Very recently, Saleh et al. [26] extended the result of Cho [25] by introducing the concepts of generalized -contractions in Branciari distance spaces. Aydi et al. [27] extended the result of Cho [25] to partial metric spaces.

In the paper, we introduce notions of set-valued -contractions and set-valued -contractions in Branciari distance spaces and prove the existence of fixed points for both type of contractions.

Khojasteh et al. [28] introduced the notion of -contractions by using the concept of simulation functions and unified the some existing metric fixed point results. The authors of [2932] gave generalizations of simulation functions and obtained generalizations of results of [28]. Moreover, Demma et al. [33] and Yamaod and Sintunavarat [34] extended the results of [28] to -metric spaces by using the notion of -simulation functions and -simulation functions, respectively.

Let be a function. Consider the following conditions:

(1)

(2)

() , where is continuous and strictly increasing function with

(3) For any sequence

(4) For any sequence with

(5) If for any sequence where , then we have

(6) If for any sequence where , then we have

Let be a function.

Then, we say that (1) is called a simulation function in the sense of Khojasteh et al. [28] if and only if (), (), and () hold(2) is called a simulation function in the sense of Argoubi et al. [30] if and only if () and () hold(3) is called a simulation function in the sense of Roldán-López-de-Hierro et al. [32] if and only if (), (), and () hold(4) is called a simulation function in the sense of Isik et al. [31] if and only if () and () hold(5) is called a -simulation function [29] if and only if () and () hold(6) is called a -simulation function [33] if and only if () and () hold(7) is calld a -simulation function [34] if and only if () and () hold

Denote (resp., , ) by the family of all simulation functions in the sense of Khojasteh et al. (resp., all simulation functions in the sense of Argoubi et al., all -simulation functions).

Note that every simulation function in the sense of Argoubi et al. is a -simulation function. In fact, let . If we take , then .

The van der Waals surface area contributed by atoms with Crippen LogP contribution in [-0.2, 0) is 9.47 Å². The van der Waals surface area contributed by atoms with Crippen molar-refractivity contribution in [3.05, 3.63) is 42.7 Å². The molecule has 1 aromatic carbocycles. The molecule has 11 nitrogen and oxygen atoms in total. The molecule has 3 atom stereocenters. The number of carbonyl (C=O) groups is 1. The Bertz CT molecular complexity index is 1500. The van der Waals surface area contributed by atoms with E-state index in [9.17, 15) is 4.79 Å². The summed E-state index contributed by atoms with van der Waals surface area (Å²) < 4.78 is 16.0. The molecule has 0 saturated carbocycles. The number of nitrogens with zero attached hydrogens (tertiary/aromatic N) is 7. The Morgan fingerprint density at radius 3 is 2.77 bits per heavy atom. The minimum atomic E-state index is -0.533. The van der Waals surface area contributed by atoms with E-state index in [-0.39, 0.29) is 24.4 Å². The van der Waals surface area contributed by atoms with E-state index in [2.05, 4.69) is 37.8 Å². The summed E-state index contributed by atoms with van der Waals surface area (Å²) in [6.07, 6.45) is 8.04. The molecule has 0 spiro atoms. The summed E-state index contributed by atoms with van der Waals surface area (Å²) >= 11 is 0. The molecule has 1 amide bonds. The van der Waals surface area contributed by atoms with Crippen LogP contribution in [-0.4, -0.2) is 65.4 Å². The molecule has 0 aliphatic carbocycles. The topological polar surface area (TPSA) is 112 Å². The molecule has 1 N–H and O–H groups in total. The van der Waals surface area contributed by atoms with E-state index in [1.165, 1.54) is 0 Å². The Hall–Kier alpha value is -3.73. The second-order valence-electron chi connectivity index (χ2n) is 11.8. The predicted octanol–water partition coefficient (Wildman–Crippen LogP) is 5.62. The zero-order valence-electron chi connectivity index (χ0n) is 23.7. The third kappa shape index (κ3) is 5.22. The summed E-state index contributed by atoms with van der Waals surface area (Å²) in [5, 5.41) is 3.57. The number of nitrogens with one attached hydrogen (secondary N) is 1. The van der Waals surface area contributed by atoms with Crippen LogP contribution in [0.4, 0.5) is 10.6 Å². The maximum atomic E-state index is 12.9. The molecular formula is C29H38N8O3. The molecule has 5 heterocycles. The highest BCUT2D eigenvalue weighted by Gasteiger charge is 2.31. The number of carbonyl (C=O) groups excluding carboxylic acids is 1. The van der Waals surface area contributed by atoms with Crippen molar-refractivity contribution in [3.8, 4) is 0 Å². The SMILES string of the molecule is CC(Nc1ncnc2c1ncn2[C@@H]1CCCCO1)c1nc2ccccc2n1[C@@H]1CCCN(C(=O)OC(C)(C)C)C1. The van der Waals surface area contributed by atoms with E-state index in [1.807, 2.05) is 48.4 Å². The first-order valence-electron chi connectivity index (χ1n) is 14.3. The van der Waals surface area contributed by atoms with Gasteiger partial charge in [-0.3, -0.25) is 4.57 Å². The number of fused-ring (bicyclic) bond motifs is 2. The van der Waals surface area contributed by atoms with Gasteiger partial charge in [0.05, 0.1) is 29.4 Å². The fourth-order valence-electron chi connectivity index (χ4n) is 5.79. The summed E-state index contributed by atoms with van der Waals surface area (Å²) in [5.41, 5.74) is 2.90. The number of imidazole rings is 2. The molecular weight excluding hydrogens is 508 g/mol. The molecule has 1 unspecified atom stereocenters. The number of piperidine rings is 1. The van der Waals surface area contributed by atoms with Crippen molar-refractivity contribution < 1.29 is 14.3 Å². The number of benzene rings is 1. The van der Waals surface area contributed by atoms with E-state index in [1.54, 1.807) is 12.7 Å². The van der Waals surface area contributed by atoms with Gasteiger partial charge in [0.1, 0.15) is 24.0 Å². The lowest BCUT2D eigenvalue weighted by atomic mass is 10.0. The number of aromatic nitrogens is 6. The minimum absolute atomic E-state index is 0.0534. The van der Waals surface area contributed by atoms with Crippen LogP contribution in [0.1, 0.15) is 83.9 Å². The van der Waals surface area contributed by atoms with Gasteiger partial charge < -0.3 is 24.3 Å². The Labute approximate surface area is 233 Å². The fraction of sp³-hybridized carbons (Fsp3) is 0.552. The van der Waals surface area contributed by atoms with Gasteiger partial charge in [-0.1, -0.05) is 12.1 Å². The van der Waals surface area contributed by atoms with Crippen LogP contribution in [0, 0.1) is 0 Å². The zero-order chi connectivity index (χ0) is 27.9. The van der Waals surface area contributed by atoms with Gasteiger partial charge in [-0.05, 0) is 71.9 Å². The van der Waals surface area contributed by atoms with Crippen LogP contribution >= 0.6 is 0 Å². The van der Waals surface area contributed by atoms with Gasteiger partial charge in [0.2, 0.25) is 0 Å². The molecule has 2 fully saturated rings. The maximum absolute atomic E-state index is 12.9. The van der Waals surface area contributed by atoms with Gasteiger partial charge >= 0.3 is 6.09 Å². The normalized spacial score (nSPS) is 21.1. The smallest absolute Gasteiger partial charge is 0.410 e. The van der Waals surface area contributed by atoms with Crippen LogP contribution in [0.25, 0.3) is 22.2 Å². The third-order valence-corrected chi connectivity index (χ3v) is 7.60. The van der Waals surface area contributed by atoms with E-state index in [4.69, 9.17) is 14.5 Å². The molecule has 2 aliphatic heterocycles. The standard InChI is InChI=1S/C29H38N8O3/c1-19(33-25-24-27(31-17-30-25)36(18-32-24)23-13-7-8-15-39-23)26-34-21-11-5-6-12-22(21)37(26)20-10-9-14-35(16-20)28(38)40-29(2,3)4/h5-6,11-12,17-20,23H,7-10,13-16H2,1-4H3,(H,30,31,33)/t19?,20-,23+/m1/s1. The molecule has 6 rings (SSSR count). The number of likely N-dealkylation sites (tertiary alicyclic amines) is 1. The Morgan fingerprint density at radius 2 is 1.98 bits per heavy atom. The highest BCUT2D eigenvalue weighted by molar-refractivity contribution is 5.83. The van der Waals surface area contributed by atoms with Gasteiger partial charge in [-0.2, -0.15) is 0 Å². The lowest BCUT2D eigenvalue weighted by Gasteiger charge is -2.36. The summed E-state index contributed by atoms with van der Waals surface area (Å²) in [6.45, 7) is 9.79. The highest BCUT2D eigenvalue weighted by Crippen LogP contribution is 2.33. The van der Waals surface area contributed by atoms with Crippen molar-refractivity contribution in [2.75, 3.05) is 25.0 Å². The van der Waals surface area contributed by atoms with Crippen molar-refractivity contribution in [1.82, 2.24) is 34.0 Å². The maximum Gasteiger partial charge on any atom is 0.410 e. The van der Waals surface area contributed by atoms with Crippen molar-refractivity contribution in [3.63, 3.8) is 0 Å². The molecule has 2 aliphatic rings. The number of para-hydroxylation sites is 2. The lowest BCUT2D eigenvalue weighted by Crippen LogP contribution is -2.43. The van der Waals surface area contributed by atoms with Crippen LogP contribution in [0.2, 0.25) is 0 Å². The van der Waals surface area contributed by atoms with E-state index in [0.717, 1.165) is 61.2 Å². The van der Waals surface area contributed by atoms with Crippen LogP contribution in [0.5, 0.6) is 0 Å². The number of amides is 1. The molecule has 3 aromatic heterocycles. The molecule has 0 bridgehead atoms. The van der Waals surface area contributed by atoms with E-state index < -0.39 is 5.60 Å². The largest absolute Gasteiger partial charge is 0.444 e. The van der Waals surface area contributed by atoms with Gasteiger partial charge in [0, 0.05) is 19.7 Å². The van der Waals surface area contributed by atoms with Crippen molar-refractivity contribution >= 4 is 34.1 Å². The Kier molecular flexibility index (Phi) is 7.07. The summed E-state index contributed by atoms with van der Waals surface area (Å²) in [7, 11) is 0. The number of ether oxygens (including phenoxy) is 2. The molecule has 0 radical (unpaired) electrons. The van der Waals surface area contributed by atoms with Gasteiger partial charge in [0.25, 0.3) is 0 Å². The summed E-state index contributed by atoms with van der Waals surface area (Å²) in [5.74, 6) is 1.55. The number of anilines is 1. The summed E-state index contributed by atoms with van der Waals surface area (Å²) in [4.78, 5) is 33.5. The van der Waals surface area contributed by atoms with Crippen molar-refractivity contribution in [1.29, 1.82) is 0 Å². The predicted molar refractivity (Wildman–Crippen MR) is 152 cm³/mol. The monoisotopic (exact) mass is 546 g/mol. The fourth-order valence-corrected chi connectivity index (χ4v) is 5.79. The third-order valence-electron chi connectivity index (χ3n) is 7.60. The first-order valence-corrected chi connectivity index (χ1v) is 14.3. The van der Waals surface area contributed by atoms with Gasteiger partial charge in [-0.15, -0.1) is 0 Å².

Proposition 1. The following are satisfied. (1) and ([29])(2) and ([30])

Denote (resp., ) by the class of all simulations functions in the sense of Roldán-López-de-Hierro et al. (resp., in the sense of Isik et al.). Also, we denote by and the set of all -simulation functions and -simulation functions, respectively.

Example 1 (see [28, 32, 35, 36]). Let be a function defined as follows: (1), where (2), where is a function such that and (3), where is a function such that (4), where is a function such that or is continuous such that if and only if (5) where are continuous functions such that if and only if , and is increasing(6), where is upper semicontinuous with and if and only if (7), where is a function such that for each exists and

Then, .

Example 2. Let be a function defined by Then, () is satisfied.
Let be sequnces of points in such that Then, we have Thus, , but , because Hence,

Example 3 (see [31]). Let be a function defined as where .

Then, , but . Hence, Also, we know that and .

Note that . The following examples show that .

Example 4. Let be a function defined as where . Then, () and () are satisfied.

We show that () is not satisfied.

To show this, let be two sequences such that

We may assume that .

Then

Hence, () is not satisfied. Thus,

We now show that () is satisfied.

Let be two sequences such that

Then

Hence, () holds. Thus, Therefore,

Proposition 2. The following inclusion relations are satisfied. (1)(2)(3)

Proposition 3. If is decreasing in the first coordinate, then

Proof. Let . Then, (2) and (6) hold.
Assume that is decreasing in the first coordinate.
We show that (5) holds.
Let be two sequences such that where .
From (19), we infer that which implies It follows from (19) that Thus, we obtain By applying (21) and (23) to (6), we have Since is decreasing in the first coordinate, Hence, it follows from (19) and (25) that (5) is satisfied. Thus, .

Note that simulation functions given in Example 1 are -simulation and decreasing functions in the first coordinate. Hence, (see also [33]).

For more details and examples of simulation functions, we refer to [28, 33, 34, 3640], and for -simulation functions, we refer to [29, 41, 42].

Now, we recall the concept of -simulation function and give the definition of -simulation function.

Let be a function. Consider the following conditions: